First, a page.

Alzheimer’s disease: Concerns over new drug after brain swelling found in 41% of patients

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The controversial drug has been the cause of several adverse events, the latest of which occurred in late September, according to the FDA. A 75-year-old woman in Canada died after receiving infusions of the drug as part of its clinical trials, according to reports. Biogen responded responded to the report saying the causes of death remain unknown. But recent findings published in JAMA neurology show 41 percent of patients receiving a recommended dose of the drug experienced either swelling or bleeding in the brain.

Brain swelling and bleeding are both recognised as possible side effects of Aduhelm, which was approved in June by the FDA.

The monoclonal antibody is administered as a monthly infusion and carries a label warning about these side effects, scientifically known as amyloid-related imaging abnormalities.

What’s more, the FDA advises medical care workers to monitor patients receiving the drug by obtaining two MRI scans during the first year of treatment.

The drug’s approval was notably controversial too, because it went ahead despite a score of specialists and senior FDA officials pointing out that it was unclear whether Aduhelm would benefit patients.

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Last week, a biotech analyst with a medical degree, obtained the case report of the Canadian deceased after putting through a public records request.

The RBC analyst, Brian Abraham, cited the finding in a letter to clients.

In it, he concluded that the cause of death was brain swelling, adding that it “is likely to have been caused by aducanumab.”

Biogen responded to the report, saying: “The cause of death is unknown at this time.

“We know the 75-year-old clinical trial patient was admitted to the hospital with a seizure and diagnosed with brain swelling.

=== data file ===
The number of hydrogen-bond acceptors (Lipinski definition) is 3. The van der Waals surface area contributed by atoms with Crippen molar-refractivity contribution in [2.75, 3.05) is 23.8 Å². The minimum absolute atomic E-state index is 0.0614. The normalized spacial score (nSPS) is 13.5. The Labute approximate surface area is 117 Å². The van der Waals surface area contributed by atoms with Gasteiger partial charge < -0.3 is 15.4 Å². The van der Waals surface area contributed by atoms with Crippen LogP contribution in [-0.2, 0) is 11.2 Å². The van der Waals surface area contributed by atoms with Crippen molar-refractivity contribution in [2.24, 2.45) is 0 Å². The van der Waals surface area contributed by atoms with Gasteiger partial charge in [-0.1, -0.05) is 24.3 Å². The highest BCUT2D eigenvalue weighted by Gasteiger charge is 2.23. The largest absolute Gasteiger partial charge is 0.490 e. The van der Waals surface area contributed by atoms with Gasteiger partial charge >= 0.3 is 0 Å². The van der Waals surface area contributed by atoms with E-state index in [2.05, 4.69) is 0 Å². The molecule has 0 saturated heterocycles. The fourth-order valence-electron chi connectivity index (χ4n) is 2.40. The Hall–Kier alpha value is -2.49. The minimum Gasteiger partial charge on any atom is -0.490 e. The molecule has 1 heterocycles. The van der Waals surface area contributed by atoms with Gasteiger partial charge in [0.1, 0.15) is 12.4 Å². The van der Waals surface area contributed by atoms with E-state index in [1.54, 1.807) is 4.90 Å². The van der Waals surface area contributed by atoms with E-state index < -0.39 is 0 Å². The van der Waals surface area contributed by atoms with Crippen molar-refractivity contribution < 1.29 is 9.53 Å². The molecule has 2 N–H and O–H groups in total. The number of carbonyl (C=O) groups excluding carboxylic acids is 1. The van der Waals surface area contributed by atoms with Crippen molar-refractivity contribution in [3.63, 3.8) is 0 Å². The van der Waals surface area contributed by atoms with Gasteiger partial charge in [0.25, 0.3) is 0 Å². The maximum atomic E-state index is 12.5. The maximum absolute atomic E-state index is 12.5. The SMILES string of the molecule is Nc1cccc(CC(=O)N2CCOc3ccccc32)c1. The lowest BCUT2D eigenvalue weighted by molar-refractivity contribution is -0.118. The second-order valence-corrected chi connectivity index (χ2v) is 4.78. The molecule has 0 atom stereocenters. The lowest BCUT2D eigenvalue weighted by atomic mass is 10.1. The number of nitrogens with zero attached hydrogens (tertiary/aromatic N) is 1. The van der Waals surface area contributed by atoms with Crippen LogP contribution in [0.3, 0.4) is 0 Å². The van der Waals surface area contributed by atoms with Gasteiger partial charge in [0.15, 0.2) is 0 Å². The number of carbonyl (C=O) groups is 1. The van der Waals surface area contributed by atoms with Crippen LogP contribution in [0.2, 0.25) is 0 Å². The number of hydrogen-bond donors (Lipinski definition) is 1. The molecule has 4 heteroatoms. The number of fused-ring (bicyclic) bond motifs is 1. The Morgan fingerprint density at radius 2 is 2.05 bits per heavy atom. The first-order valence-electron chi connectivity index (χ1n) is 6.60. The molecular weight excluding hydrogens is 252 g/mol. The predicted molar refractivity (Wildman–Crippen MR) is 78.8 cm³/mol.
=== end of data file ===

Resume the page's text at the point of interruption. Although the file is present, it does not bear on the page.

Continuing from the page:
“Following a prolonged hospitalisation, the patient was being prepared for discharge when she deteriorated and was transferred to another facility.

“We have requested missing information including brain imaging, from the critical last nine days of hospitalisation.”

In a recent study by JAMA Neurology, researchers found that 362 of 1,209 patients who received an approved dose of the drug experienced brain swelling.

The side effect showed up in brain imagining of people during two clinical trials of the drug.

Results revealed a total of 41 percent of patients had either brain swelling or bleeding, or both.

Of those cases, 14 percent were deemed serious enough to warrant hospitalisation.

Most of those affected by the swelling did not report any symptoms, but among those who did, headache, confusion and dizziness were commonly experienced.

The study is one of the first formal publications of safety data to stem from the two final-stage trials of Aduhelm.

It comes as the European Medicines Agency committee has voted against approving Aduehlm as a treatment for Alzheimer’s disease in the UK.

But Biogen says it will continue to work with the committee towards making the drug available to patients in Europe.

Priya Singhal, MD, head of global safety and regulatory sciences, and interim head of research and development at Biogen, said in a press release: “While we are disappointed with the trend vote, we strongly believe in the strength of our data and that aducanumab has the potential to make a positive and meaningful difference for people and families affected by Alzheimer’s disease.”

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